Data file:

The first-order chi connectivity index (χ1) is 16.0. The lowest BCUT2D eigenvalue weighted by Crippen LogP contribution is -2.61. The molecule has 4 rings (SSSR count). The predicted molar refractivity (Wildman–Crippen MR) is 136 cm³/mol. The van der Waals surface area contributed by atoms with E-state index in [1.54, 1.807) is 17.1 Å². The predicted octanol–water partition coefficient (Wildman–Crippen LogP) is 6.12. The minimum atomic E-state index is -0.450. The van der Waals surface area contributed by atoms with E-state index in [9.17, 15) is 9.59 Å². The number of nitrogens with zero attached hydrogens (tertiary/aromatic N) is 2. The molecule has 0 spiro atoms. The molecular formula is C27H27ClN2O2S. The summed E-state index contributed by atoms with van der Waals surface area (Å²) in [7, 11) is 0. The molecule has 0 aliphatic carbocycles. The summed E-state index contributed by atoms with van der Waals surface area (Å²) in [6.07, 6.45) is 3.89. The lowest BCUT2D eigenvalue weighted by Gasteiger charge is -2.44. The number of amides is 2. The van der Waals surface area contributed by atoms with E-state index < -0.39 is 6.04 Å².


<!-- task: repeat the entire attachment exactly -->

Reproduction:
The first-order chi connectivity index (χ1) is 16.0. The lowest BCUT2D eigenvalue weighted by Crippen LogP contribution is -2.61. The molecule has 4 rings (SSSR count). The predicted molar refractivity (Wildman–Crippen MR) is 136 cm³/mol. The van der Waals surface area contributed by atoms with E-state index in [1.54, 1.807) is 17.1 Å². The predicted octanol–water partition coefficient (Wildman–Crippen LogP) is 6.12. The minimum atomic E-state index is -0.450. The van der Waals surface area contributed by atoms with E-state index in [9.17, 15) is 9.59 Å². The number of nitrogens with zero attached hydrogens (tertiary/aromatic N) is 2. The molecule has 0 spiro atoms. The molecular formula is C27H27ClN2O2S. The summed E-state index contributed by atoms with van der Waals surface area (Å²) in [7, 11) is 0. The molecule has 0 aliphatic carbocycles. The summed E-state index contributed by atoms with van der Waals surface area (Å²) in [6.07, 6.45) is 3.89. The lowest BCUT2D eigenvalue weighted by Gasteiger charge is -2.44. The number of amides is 2. The van der Waals surface area contributed by atoms with E-state index < -0.39 is 6.04 Å².